Food critic and chef Ruth Reichl traces her lifelong love affair with food, beginning with her mother's atrocious culinary creations during her childhood, through to her very first restaurant reviews out in California. The entertaining anecdotes are interspersed with recipes that have been particularly important to her over the years.

Reichl, a highly respected food writer, doesn't seem to have had any formal culinary education. Instead, her expertise is the result of varied experiences cobbled t
Aug 01, 2014 rated it really liked it
This book was interesting to me on two levels: first, because I enjoy foodie memoirs, and second, because I am interested in the culture and history of the 1960s and 1970s. Rachel Reichl handles both subjects nicely---although "nice" is not the adjective to use in regard to her lifestyle! Born to a German American father and a manic-depressive mother, Rachel had a most unusual upbringing, rich in diversity of experience but poor in moral underpinnings. She develops wings rather than roots and ra ...more
I can't resist memoirs about foodies. I don't have to even know who they are - if they write about their life with key moments charmed by cooking and good food, I want to read it. Tender at the Bone is the memoir of New York Times food critic, Ruth Reichl.

I knew from the first few pages that I would love this book. She immediately relates a highly improbable story told by her father about her childhood, with the message that a good story is far more important than a true story. She confesses tha
I read this before, quite a few years ago now, but someone borrowed my copy and never returned it. When I saw this copy at the Library Sale I was happy to be able to buy it and read it again.
Ruth Reichl is (or was at the time the book was published) the restaurant critic for the NY Times. In this book she chronicles growing up with her bipolar mother who often serves food that is going or is bad and Ruth takes on the role of protecting the guests. Ruth has some good role models for cooking thou
Jun 29, 2015 rated it liked it
Note that for me, a four-star rating is pretty darn good, so three stars is still pretty good.

I have an informal book group with my dental hygenist; it meets four times a year and most of the conversation is one-sided. She has recommended Ruth Reichl's books to me, so I decided to start with this one, which is a personal memoir of how Reichl got started as a cook and food critic. It's pretty good.

Using recipes the way someone else might use photographs, Reichl tells the story of her life in rela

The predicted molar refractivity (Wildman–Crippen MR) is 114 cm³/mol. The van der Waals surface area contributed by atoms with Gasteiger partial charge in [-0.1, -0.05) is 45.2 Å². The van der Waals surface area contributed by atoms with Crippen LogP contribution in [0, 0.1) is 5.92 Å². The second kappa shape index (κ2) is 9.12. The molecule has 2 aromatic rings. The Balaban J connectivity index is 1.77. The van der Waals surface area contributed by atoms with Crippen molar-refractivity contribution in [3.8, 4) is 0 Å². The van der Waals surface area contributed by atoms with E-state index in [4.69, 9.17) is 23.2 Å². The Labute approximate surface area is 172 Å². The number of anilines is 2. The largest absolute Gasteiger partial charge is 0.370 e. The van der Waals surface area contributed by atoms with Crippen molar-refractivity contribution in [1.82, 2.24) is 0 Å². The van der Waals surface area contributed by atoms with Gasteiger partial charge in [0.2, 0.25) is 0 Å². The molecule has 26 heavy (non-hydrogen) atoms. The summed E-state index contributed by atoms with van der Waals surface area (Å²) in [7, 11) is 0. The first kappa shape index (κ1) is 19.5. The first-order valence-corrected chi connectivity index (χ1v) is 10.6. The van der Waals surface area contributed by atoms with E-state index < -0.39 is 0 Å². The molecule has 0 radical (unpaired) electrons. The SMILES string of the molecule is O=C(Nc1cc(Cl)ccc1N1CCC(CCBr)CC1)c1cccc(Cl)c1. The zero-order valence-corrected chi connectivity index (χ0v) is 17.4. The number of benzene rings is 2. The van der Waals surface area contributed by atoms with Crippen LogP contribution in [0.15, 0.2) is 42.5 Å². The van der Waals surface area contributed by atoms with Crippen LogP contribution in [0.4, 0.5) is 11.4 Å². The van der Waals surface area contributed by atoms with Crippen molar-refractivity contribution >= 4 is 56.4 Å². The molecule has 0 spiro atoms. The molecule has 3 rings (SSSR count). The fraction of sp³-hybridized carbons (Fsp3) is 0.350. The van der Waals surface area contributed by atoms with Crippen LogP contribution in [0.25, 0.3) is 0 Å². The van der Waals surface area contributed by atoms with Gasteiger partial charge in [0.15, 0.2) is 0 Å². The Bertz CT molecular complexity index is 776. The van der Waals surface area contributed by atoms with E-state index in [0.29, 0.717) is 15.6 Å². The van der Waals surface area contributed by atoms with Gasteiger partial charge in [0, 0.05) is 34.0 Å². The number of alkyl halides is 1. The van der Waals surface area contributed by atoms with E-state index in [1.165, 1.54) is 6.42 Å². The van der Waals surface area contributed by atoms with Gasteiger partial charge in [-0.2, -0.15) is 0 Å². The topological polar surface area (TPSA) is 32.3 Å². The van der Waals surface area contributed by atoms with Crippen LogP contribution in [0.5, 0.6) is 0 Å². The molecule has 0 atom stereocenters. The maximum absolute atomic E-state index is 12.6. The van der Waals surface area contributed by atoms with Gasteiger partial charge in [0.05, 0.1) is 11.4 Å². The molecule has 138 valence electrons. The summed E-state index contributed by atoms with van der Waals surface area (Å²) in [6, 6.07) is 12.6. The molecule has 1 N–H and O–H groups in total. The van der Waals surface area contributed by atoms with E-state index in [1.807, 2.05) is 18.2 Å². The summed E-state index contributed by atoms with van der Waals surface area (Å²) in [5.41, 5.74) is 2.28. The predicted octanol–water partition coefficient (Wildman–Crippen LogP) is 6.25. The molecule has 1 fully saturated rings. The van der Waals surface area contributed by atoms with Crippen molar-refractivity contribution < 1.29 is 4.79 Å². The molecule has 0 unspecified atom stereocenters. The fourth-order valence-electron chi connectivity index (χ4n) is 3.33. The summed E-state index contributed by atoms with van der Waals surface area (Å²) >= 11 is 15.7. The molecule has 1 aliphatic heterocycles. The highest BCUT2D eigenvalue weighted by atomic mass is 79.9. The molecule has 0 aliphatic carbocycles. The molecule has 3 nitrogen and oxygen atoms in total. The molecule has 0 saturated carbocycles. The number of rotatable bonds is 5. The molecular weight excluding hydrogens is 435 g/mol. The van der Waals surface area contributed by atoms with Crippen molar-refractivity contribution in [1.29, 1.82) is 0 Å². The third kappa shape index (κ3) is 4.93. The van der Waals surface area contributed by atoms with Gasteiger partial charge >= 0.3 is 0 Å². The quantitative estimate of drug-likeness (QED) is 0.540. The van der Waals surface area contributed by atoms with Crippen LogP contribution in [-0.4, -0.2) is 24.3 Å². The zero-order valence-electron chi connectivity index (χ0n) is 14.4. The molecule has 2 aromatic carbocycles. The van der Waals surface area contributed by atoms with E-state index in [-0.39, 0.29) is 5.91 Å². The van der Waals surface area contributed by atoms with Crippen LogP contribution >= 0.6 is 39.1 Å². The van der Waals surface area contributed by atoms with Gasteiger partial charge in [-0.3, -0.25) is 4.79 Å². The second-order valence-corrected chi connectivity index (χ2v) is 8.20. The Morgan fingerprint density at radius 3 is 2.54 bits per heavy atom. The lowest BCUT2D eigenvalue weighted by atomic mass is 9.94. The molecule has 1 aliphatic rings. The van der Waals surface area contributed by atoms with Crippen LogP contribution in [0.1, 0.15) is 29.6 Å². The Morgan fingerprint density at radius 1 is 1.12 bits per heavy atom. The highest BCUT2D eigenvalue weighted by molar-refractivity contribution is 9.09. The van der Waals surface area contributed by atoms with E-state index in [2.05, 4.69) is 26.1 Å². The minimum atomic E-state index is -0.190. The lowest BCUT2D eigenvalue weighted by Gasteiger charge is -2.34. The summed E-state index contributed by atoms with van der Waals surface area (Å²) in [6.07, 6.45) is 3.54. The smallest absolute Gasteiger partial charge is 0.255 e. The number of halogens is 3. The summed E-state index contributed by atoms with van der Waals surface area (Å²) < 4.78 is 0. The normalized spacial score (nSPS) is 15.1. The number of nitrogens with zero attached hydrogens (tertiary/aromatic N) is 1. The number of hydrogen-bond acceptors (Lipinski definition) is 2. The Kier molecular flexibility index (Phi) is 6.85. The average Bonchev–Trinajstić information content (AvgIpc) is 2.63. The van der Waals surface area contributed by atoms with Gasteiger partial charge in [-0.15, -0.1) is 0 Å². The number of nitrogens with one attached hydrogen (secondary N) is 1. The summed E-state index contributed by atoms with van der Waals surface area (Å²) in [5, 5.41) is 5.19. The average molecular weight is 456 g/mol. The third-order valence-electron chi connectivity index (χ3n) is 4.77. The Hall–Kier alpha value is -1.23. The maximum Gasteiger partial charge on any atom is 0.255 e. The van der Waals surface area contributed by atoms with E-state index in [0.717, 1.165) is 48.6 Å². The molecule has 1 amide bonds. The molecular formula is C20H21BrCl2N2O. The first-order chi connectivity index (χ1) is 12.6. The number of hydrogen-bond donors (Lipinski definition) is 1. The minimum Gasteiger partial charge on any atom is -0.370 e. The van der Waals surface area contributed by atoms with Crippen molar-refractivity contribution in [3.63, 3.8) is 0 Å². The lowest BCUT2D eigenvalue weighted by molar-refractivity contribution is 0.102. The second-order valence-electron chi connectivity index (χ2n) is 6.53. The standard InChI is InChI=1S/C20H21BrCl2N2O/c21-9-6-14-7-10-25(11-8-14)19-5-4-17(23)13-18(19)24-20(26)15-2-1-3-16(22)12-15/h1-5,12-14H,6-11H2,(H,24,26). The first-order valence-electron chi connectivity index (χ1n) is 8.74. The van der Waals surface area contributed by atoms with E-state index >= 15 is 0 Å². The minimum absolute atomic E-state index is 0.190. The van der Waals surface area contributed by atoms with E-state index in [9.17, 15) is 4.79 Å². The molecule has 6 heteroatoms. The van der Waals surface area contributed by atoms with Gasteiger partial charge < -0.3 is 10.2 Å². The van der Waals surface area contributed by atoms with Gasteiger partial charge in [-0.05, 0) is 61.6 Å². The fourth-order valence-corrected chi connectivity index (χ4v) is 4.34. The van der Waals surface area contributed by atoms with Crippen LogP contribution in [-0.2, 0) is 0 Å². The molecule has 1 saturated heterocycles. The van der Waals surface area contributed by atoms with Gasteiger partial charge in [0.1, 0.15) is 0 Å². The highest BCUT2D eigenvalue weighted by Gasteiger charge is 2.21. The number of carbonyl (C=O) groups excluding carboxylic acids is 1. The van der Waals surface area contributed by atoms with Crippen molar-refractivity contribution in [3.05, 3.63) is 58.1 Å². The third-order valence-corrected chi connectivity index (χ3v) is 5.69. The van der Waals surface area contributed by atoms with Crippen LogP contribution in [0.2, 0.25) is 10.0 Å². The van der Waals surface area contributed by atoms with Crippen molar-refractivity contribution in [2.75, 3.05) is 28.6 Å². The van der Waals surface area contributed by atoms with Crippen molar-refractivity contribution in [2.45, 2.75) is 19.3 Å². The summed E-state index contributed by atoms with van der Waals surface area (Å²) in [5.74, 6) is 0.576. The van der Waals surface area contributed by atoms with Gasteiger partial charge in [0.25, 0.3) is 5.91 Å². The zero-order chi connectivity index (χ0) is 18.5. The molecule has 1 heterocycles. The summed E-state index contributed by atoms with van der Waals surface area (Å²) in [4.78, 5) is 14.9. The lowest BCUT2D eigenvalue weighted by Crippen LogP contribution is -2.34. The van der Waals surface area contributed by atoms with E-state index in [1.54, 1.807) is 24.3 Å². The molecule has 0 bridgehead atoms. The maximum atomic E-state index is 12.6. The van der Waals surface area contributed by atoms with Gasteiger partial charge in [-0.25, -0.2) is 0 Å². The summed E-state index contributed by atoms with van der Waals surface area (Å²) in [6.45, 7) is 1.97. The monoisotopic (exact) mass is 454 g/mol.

“Tell me what you eat and I will tell you what you are.” – Jean Anthelme Brillat-Savarin

Ruth Reichl was Editor-in-chief of “Gourmet” magazine. Bringing her writing skills to novelistic form, she makes her eccentric mother, long-suffering but oblivious father, knowing stepbrother and the various personalities she encountered in her existence live in this tale about food, family and obsessions.

Ms. Reichl realized quite young that you can learn a lot about people from watching how and what they a
May 25, 2016 rated it really liked it
Shelves: 2016, memoir
I wouldn't describe myself as a foodie, and I don't love to cook (unless it's cookies or pie) so I wasn't sure how much I would enjoy a memoir written by a famous (but unknown to me) food critic. Fortunately one does not need to be a foodie to enjoy this book. This is one of the most delightful memoirs I have read. The storytelling was so good and interesting that I often felt like I was reading a novel rather than a memoir. My favorite part was the section about the Berkley commune days and the ...more
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Ruth Reichl is an American food writer, the editor-in-chief of Gourmet magazine and culinary editor for the Modern Library.
Born to parents Ernst and Miriam (née Brudno), she was raised in New York City and spent time at a boarding school in Montreal. She attended the University of Michigan, where she met her first husband, the artist Douglas Hollis. She graduated in 1970 with a M.A. in art history
“She was a great cook, but she cooked more for herself than for other people, not because she was hungry but because she was comforted by the rituals of the kitchen.” 14 likes
“It was Mac who first made me think about the way food brought people together — and kept them apart.” 1 likes